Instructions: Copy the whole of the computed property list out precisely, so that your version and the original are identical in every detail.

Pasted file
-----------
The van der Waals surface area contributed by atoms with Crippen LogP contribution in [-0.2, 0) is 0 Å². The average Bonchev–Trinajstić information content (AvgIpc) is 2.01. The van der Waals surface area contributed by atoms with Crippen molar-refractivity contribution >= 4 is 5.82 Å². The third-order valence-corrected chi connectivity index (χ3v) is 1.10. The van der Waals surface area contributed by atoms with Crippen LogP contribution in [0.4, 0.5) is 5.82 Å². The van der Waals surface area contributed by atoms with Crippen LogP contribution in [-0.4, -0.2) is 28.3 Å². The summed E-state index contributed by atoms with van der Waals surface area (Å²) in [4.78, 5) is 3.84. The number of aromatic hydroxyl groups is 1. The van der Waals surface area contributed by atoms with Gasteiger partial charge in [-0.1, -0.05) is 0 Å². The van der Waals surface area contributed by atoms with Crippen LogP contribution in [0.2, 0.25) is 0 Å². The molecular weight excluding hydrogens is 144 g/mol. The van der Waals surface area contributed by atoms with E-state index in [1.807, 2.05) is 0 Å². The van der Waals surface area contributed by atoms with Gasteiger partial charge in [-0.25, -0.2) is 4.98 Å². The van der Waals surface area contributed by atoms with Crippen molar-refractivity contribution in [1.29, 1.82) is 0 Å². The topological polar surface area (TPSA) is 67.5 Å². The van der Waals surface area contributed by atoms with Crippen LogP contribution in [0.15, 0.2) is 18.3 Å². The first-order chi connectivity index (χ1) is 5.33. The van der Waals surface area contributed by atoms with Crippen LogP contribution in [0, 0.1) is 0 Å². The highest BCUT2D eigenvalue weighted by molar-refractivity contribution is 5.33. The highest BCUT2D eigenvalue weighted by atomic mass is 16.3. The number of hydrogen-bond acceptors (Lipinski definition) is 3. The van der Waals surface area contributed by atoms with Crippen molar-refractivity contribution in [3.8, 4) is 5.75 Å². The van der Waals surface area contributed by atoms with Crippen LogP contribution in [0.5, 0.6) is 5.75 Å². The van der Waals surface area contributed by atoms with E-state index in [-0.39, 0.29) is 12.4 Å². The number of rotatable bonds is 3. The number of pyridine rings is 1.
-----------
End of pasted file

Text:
The van der Waals surface area contributed by atoms with Crippen LogP contribution in [-0.2, 0) is 0 Å². The average Bonchev–Trinajstić information content (AvgIpc) is 2.01. The van der Waals surface area contributed by atoms with Crippen molar-refractivity contribution >= 4 is 5.82 Å². The third-order valence-corrected chi connectivity index (χ3v) is 1.10. The van der Waals surface area contributed by atoms with Crippen LogP contribution in [0.4, 0.5) is 5.82 Å². The van der Waals surface area contributed by atoms with Crippen LogP contribution in [-0.4, -0.2) is 28.3 Å². The summed E-state index contributed by atoms with van der Waals surface area (Å²) in [4.78, 5) is 3.84. The number of aromatic hydroxyl groups is 1. The van der Waals surface area contributed by atoms with Gasteiger partial charge in [-0.1, -0.05) is 0 Å². The van der Waals surface area contributed by atoms with Crippen LogP contribution in [0.2, 0.25) is 0 Å². The molecular weight excluding hydrogens is 144 g/mol. The van der Waals surface area contributed by atoms with E-state index in [1.807, 2.05) is 0 Å². The van der Waals surface area contributed by atoms with Gasteiger partial charge in [-0.25, -0.2) is 4.98 Å². The van der Waals surface area contributed by atoms with Crippen molar-refractivity contribution in [1.29, 1.82) is 0 Å². The topological polar surface area (TPSA) is 67.5 Å². The van der Waals surface area contributed by atoms with Crippen LogP contribution in [0.15, 0.2) is 18.3 Å². The first-order chi connectivity index (χ1) is 5.33. The van der Waals surface area contributed by atoms with Crippen LogP contribution in [0, 0.1) is 0 Å². The highest BCUT2D eigenvalue weighted by molar-refractivity contribution is 5.33. The highest BCUT2D eigenvalue weighted by atomic mass is 16.3. The number of hydrogen-bond acceptors (Lipinski definition) is 3. The van der Waals surface area contributed by atoms with Crippen molar-refractivity contribution in [3.8, 4) is 5.75 Å². The van der Waals surface area contributed by atoms with Crippen LogP contribution in [0.5, 0.6) is 5.75 Å². The van der Waals surface area contributed by atoms with E-state index in [-0.39, 0.29) is 12.4 Å². The number of rotatable bonds is 3. The number of pyridine rings is 1.